Portable printers satisfy growing mobile workforce

People do a lot of strange things in their cars, especially when working on the road-and now you can add printing documents to the list.

Although it might not be such as strange a thing as it sounds. Looking to keep up with the growing mobile workforce, several companies are expanding their printing solutions for the road warrior market.

Though some companies have been offering mobile printers for a few years now, they are now updating their models so mobile workers can print quickly and effectively from their laptops and smartphones.  

Brother International Corp. updated its mobile printing strategy with the PocketJet 6, launched in Canada last October. Then, earlier this month, Hewlett-Packard Co. launched the Officejet 100 Mobile Printer, targeted at on-the-go SMB workers, a follow-up to a previous mobile printer. “This is designed for the highly mobile professional,” says Bret Bottger, market development manager at HP.

According to a February 2011 report by Forrester Research Inc., 85 per cent of the global enterprise workforce expected to be mobile by 2015, a statistic that justifies HP’s move to expand its mobility options, according to Bottger.

Related video: Epson’s iPhone printing app hits bottleneck with emailed docs

“It’s definitely a growing market,” says Brian Caldwell, senior manager of product planning with Brother. Sales people and government officials who work frequently from the road often use mobile printing to save time. “They’ve done well in the insurance industry,” he says.

HP’s mobile printers have seen success with real estate workers and independent contractors who often need to print paperwork and receipts. Bottger says he has also used the printer at trade shows and press events.

Brother’s PocketJet 6 is the follow-up to the PocketJet 3 model. The new printer can run on battery or be plugged into the wall or a car’s cigarette lighter. It prints on paper up to 8.5 inches wide that is pre-cut, rolled or fanfold, at up to six pages per minute, and a fully charged battery will print 100 pages. Including the battery, the PocketJet 6 weighs 1.3 pounds.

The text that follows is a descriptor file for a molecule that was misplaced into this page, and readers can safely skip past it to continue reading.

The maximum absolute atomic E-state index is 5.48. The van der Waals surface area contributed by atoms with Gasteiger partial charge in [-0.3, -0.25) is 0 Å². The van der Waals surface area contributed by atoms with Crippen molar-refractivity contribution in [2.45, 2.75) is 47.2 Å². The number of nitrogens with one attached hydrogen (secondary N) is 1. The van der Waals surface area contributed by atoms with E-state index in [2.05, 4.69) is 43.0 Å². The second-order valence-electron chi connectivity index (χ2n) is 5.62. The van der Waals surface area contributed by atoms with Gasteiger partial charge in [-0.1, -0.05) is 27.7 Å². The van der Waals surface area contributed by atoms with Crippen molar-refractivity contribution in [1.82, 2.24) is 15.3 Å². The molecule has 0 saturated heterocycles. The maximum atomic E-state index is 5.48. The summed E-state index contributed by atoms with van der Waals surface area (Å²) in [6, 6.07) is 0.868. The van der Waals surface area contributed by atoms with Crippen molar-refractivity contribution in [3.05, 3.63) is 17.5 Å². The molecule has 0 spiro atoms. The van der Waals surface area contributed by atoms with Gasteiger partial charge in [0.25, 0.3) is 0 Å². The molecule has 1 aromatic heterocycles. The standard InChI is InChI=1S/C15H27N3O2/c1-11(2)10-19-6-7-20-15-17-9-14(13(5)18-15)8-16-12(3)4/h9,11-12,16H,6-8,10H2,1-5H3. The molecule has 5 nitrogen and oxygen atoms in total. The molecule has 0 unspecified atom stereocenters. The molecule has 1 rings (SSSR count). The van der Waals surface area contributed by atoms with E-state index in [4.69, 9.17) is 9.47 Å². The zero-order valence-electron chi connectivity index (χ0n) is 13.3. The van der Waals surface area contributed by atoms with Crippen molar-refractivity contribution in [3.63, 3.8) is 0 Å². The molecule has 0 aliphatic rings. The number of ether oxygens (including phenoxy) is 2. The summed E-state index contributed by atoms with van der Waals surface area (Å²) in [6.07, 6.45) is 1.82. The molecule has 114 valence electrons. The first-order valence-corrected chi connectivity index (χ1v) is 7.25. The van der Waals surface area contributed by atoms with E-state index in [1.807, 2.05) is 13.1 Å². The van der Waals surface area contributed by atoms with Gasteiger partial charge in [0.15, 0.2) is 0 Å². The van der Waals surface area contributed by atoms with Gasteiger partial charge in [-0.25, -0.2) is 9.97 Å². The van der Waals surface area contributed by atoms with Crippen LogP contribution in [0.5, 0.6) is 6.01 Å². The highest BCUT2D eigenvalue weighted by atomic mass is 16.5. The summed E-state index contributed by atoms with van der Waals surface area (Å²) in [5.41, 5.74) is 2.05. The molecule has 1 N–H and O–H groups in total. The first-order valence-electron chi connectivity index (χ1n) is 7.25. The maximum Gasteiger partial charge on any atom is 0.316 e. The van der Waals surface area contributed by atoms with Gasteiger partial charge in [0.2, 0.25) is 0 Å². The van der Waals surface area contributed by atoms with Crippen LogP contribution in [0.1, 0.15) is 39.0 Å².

HP’s Officejet 100 model is similar, printing five pages per minute in black ink, with one fully charged battery printing 500 pages. The printer is heavier than its competitor, though, at 5.5 pounds-about the weight of a notebook computer. The printer can use Bluetooth and wireless technology and is compatible with both Windows and Mac.

Brother’s printer also comes with integrated USB 2.0 and IrDA interfaces, and an optional Bluetooth interface. Brother also supplies drivers for Windows and Mac and software development kits for various mobile platforms, including BlackBerry.

“We wanted something very compact,” Caldwell says. “Inkjet is an option, which some competitors use, but does limit you if it remains in your car overnight,” he says, since ink can freeze.

HP didn’t test the Officejet for cold temperatures, but did test for humid conditions, Bottger says. He doesn’t recommend leaving the printer in a cold car overnight, but says that this is true for any electronic product. HP did drop test the printer, though. “The mobile lifestyle is not perfectly safe,” Bottger says.

The PocketJet 6 favours thermal printing instead, to avoid the cost and maintenance of ink cartridges. Though some thermal paper has been linked to health and environmental problems, such concerns didn’t come up when developing the PocketJet 6, Caldwell says. “It is still biodegradable paper,” he says.

Related story: Microsoft attempts to go deeper into the mobile space

Though mobile printers can benefit all kinds of mobile workers, Brother has reached out to a different market. “Who we’re really targeting this at is public safety,” Caldwell says. Several police units in the United States currently use the PocketJet 6. “Fleet installs” are the goal, with Brother aiming to have printers deployed to about 100 cars at once, Caldwell says.

The Ontario Provincial Police currently have 500 PocketJet 3 mobile printers deployed in cars around the province for printing paperwork like traffic tickets, according to OPP project manager Harry Alkema.

“Basically it brings efficiency to the paperwork,” he says. The printers also provide accountability and reduce the time an officer needs to spend at the side of the road and how long a driver is held up.

Both printers start at $299 and are available through authorized resellers.

Harmeet Singh is a Staff Writer at ITBusiness. Follow her on Twitter, and join the IT Business Facebook Page.

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